Picture Paul Cézanne—the 19th-century French painter whom Picasso called “the father of us all”—completing two tranquil, scenic watercolor paintings on the same long sheet … and then just tearing it down the middle, leaving only the sparest clue that the images were once bound together. That seems to be precisely what happened at some point in the 1880s, according to new research that looked closely at the paper on which Cézanne painted.

Fabienne Ruppen, who recently completed her PhD at the University of Zürich, spent seven years studying 1,400 of Cézanne’s works on paper, according to artnet News. So attentive was her analysis that she was able to notice similarities along the torn edges of two paintings in different collections, and then determine that they had once been on the same sheet of paper. The two landscapes—one depicts the southern French mountain ridge Montagne Sainte-Victoire, the other a nearby Provençal village—will be displayed side by side for the first time this fall, as part of the upcoming Reconstructing Cézanne exhibit at London’s Luxembourg & Dayan gallery.

Can you see the edge that matches the painting above? Paul Cézanne, <em>Paysage en Provence</em> (1885–86), Private Collection.
Can you see the edge that matches the painting above? Paul Cézanne, Paysage en Provence (1885–86), Private Collection. Elmer de Haas, Courtesy Sam Talbot/Luxembourg & Dayan

Ruppen didn’t rely on the tear marks alone to come to her conclusion, however “astonishing” she says the tear patterns are. She also took note of the watermarks the original paper held—the so-called “main mark” and corresponding “countermark.” These indicated to her that both pieces of paper had been produced by the Canson et Mongolfier firm (which still exists today), in its Vidalon-lès-Annonay mill in southern France. Ruppen then visited the mill’s archives to confirm that it had, in fact, printed this specific main mark–countermark combination. Ruppen wouldn’t have made it so far if the galleries didn’t allow her to take the paintings out of their frames—which she says can take quite a bit of convincing.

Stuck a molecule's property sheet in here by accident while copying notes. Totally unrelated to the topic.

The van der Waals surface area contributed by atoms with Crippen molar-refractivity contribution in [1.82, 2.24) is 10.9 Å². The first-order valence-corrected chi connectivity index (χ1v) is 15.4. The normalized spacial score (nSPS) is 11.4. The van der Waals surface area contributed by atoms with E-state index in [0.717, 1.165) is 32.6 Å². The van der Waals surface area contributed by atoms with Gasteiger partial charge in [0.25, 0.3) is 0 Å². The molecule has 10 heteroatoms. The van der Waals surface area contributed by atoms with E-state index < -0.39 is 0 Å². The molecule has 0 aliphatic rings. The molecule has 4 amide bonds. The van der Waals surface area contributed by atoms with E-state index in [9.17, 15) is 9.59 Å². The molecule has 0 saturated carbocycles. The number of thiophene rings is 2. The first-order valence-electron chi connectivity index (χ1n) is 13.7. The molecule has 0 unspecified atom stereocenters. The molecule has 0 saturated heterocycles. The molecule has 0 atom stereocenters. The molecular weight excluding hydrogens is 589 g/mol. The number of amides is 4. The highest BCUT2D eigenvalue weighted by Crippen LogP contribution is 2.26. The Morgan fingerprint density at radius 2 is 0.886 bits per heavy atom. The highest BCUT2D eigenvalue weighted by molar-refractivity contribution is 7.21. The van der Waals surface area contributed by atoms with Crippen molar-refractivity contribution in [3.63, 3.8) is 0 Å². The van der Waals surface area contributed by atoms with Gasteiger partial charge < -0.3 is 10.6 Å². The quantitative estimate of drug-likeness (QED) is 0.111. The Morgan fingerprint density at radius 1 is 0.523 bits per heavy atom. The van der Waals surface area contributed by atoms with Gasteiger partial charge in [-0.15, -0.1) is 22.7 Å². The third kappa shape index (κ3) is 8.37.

There are several reasons Ruppen looked so closely at the paper. First, she says, usually the artist’s works are categorized by style or genre—watercolors, drawings, landscapes—rather than the underlying material, such as paper or canvas. Understanding this can help settle matters of chronology. “Unfortunately,” Ruppen told artnet, “almost no Cézanne drawing or watermark has a precise date.” Identifying two works of the same style and on the same medium (and on the same sheet of paper) can help establish these undated works as contemporaneous, perhaps providing insight into Cézanne’s life and career. Ruppen’s goal, she says, was to “creep into his brain.”

At one point in time, it seems, Cézanne had mountain ridges and card players on his mind. Paul Cézanne, <em>The Card Players</em> (c.1890–92), Metropolitan Museum of Art.
At one point in time, it seems, Cézanne had mountain ridges and card players on his mind. Paul Cézanne, The Card Players (c.1890–92), Metropolitan Museum of Art. Public Domain

The implications of Ruppen’s research extend beyond these two bucolic watercolors. Clarifying the chronology, however imperfectly, also links these two works to studies Cézanne was preparing around the same time for his forthcoming “Card Players” series. It is, she says, a potential insight into what he was thinking about at the time. The artist’s paintings and drawings weren’t isolated from each other, Ruppen says, but were instead in “a very intense dialogue” and distinguished by “fluid boundaries.” Ruppen will continue her research, which she hopes will ultimately attribute each of Cézanne’s paper works to a specific sketchbook or watermark pairing, bringing yet more order to his oeuvre.